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Russians: British spied using fake rock
Updated: 2006-01-24 14:03

Russia's main intelligence agency on Monday accused four British diplomats of spying — using electronic equipment hidden inside a fake rock in a park — as well as funneling funds to non-governmental organizations.

Russians: British spied using fake rock
Electronic equipment concealed in a rock, which was claimed to be used by four British embassy staff members to receive intelligence information provided by Russian agents, is seen in this image from television documentary shown on Rossiya television on Sunday, Jan. 22, 2006. Russia's main intelligence agency said Monday that it had uncovered spying activities by four British diplomats. [AP]

The announcement came a day after state television channel Rossiya broadcast footage purportedly showing four British Embassy staff using electronic equipment concealed in the rock in Moscow to receive intelligence from Russian agents.

Sergei Ignatchenko, a spokesman for the Federal Security Service, the main successor to the Soviet-era KGB, said the situation would be resolved "at a political level," the RIA-Novosti news agency reported, an apparent indication that the Russian government could expel the diplomats.

The intelligence agency also said a Russian citizen who allegedly had contacts with British agents had been detained and confessed to espionage, according to the Russian Interfax news agency.

Officials at the British Embassy in Moscow and Foreign Office in London declined to comment on the espionage accusations. Prime Minister Tony Blair said at a news conference that he had only heard about the allegations in media reports and had no further comment.

Rossiya said the diplomats had downloaded information onto handheld computers from the electronic gadget hidden in the rock, a process that worked at a distance of up to 65 feet and took only one or two seconds.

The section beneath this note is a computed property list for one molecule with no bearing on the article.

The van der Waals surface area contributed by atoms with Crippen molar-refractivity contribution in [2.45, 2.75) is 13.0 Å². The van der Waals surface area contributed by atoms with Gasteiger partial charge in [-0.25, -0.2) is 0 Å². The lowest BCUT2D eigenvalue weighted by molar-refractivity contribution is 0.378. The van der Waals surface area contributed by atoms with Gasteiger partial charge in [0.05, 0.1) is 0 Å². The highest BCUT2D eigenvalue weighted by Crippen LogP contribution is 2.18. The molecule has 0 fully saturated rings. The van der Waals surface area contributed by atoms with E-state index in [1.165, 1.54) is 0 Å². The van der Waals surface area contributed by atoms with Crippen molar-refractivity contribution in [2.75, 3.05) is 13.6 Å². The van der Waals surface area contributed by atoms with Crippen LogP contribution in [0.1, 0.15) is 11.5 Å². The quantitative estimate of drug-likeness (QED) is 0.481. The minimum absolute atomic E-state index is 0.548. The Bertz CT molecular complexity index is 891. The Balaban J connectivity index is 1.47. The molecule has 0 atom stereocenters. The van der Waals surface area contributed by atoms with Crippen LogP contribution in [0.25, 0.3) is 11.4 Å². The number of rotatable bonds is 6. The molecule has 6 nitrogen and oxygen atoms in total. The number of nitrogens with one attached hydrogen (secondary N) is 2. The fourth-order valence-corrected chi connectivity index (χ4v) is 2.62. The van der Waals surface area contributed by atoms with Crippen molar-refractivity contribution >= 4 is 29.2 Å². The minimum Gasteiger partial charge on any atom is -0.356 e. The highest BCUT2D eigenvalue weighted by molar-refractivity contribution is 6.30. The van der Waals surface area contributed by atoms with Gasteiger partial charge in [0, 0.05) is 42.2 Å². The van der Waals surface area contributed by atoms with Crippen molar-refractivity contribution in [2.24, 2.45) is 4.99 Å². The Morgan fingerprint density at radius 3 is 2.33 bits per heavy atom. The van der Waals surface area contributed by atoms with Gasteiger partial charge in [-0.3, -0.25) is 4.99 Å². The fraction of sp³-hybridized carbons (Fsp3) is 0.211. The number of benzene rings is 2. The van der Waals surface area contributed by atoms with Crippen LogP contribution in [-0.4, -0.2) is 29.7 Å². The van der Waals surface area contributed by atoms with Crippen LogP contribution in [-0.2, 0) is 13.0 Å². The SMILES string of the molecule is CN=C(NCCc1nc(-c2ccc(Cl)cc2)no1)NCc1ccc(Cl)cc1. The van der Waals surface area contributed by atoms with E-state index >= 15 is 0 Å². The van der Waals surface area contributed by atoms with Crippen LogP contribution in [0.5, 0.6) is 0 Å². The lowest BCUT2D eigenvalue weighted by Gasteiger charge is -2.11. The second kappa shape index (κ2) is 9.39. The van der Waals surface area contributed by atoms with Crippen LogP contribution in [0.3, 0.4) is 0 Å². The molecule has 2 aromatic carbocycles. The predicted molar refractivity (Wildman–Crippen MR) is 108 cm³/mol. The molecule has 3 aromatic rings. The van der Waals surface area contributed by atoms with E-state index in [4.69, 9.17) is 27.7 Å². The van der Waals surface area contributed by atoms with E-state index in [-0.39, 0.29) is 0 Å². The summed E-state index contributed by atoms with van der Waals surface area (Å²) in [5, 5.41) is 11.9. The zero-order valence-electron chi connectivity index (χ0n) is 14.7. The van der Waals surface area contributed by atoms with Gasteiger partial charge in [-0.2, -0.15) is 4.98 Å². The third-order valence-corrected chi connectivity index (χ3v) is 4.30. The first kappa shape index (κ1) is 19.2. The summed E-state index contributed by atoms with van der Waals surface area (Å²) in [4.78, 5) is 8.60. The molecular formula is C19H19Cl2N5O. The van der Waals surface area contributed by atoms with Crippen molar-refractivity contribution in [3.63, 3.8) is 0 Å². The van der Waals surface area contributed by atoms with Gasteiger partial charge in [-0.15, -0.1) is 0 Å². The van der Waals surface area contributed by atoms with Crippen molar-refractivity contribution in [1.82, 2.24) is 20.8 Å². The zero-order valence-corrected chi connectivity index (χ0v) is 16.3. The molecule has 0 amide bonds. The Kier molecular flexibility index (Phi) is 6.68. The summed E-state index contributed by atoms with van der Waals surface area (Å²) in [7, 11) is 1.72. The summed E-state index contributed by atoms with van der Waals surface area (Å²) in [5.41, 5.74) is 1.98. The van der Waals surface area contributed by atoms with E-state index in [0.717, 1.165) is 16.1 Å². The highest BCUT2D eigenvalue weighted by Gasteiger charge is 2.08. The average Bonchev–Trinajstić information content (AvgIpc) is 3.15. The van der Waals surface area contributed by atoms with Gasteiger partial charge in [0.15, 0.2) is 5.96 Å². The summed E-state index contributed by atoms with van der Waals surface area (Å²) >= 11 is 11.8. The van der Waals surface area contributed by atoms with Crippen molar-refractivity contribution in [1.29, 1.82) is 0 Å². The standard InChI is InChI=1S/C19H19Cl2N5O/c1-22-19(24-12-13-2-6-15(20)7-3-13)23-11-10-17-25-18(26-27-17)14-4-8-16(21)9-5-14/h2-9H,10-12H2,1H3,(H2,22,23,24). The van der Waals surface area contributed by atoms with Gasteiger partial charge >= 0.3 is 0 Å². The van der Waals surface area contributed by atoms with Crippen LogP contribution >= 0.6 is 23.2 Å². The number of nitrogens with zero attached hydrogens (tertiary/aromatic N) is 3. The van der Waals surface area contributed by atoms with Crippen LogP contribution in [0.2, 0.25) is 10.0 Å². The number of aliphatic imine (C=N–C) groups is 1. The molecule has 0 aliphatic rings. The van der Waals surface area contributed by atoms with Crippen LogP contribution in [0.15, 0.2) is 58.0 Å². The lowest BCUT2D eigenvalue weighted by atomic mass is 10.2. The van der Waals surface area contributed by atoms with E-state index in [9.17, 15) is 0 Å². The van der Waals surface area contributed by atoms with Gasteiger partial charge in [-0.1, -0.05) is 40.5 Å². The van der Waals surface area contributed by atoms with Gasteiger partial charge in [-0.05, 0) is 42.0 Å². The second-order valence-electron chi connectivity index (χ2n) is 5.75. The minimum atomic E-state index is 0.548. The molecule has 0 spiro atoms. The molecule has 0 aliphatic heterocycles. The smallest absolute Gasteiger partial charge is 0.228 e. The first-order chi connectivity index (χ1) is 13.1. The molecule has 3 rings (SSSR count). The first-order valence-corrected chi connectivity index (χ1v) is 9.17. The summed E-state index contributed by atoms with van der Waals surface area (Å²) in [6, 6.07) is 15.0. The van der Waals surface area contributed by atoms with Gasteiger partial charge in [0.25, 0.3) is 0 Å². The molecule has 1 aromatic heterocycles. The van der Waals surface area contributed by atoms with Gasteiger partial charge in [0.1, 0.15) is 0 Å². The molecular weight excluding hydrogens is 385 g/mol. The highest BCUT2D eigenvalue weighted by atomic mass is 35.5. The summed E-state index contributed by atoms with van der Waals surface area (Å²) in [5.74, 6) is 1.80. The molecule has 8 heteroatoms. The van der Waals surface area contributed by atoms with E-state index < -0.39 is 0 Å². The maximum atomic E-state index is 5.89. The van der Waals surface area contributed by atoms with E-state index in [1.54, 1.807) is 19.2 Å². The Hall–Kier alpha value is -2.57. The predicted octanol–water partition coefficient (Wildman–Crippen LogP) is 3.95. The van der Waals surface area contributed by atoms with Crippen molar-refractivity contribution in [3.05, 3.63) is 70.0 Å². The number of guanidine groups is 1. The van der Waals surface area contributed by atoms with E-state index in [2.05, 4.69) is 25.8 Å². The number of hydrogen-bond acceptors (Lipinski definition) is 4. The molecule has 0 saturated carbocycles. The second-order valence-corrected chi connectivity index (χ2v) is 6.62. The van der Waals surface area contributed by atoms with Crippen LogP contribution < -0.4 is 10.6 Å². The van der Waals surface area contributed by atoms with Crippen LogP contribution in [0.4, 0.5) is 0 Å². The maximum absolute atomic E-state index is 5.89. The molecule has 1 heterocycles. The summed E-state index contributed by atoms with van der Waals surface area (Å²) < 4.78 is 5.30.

Among the diplomats named in the television broadcast were Marc Doe and Paul Crompton. Both are listed in British Embassy directories provided to the media as working in the embassy's political section.

Interfax identified the two others as Andrew Fleming and Christopher Pirt, but they weren't in the directories.

Rossiya also showed copies of documents allegedly showing that Britain had transferred money to non-governmental organizations working in Russia, including one that purportedly authorized a transfer of $41,000 in October 2004 to the Moscow Helsinki Group, a leading rights group that has been a persistent critic of Putin.

Interfax also reported that 12 NGOs had received funds under Doe's signature.

"This is the first time we literally caught them red-handed in the process of contacting their agents here and received evidence that they finance a number of non-governmental organizations," the ITAR-Tass news agency quoted Ignatchenko as saying.

In a statement released following the Sunday broadcast, Britain's Foreign Office rejected allegations of improper dealings with Russian NGOs, saying London gave assistance openly to support the development of healthy civil society in Russia.

But Gennady Gudkov, a retired security service officer and a member of the security committee of the lower house of parliament, warned that foreign states were using non-profit groups "for their own goals."

"I regret that British special services have discredited the very idea of non-governmental organizations," he told AP.

In 1996, Russia and Britain engaged in a spying dispute launched by Moscow, each expelling four diplomats.

Fyodor Lukyanov, editor of the magazine Russia in Global Affairs, predicted the spy scandal would increase tensions between Moscow and the West as Russia chairs the Group of Eight this year.

"This will provoke a very negative commentary in the West. It will only worsen the picture since Russia already started its G8 presidency on a very inauspicious note," Lukyanov told AP, alluding to its cutoff of gas to Ukraine over the New Year holiday, which resulted in brief shortages for other European countries as well.

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